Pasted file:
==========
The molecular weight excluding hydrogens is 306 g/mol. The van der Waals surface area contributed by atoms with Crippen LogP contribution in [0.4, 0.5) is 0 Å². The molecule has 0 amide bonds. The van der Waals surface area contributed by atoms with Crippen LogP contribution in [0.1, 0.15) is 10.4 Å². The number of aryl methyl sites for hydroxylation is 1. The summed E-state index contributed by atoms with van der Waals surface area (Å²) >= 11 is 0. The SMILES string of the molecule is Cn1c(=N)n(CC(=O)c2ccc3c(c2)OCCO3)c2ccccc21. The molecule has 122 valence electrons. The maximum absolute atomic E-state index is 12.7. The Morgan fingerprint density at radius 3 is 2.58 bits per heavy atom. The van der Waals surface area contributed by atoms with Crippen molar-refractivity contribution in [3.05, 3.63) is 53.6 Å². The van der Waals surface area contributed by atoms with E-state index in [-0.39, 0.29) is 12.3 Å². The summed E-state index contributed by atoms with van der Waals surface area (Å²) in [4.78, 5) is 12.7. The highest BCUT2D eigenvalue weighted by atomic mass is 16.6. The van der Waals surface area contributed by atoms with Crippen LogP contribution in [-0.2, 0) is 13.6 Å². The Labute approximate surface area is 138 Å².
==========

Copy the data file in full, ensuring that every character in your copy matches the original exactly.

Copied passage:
The molecular weight excluding hydrogens is 306 g/mol. The van der Waals surface area contributed by atoms with Crippen LogP contribution in [0.4, 0.5) is 0 Å². The molecule has 0 amide bonds. The van der Waals surface area contributed by atoms with Crippen LogP contribution in [0.1, 0.15) is 10.4 Å². The number of aryl methyl sites for hydroxylation is 1. The summed E-state index contributed by atoms with van der Waals surface area (Å²) >= 11 is 0. The SMILES string of the molecule is Cn1c(=N)n(CC(=O)c2ccc3c(c2)OCCO3)c2ccccc21. The molecule has 122 valence electrons. The maximum absolute atomic E-state index is 12.7. The Morgan fingerprint density at radius 3 is 2.58 bits per heavy atom. The van der Waals surface area contributed by atoms with Crippen molar-refractivity contribution in [3.05, 3.63) is 53.6 Å². The van der Waals surface area contributed by atoms with E-state index in [-0.39, 0.29) is 12.3 Å². The summed E-state index contributed by atoms with van der Waals surface area (Å²) in [4.78, 5) is 12.7. The highest BCUT2D eigenvalue weighted by atomic mass is 16.6. The van der Waals surface area contributed by atoms with Crippen LogP contribution in [-0.2, 0) is 13.6 Å². The Labute approximate surface area is 138 Å².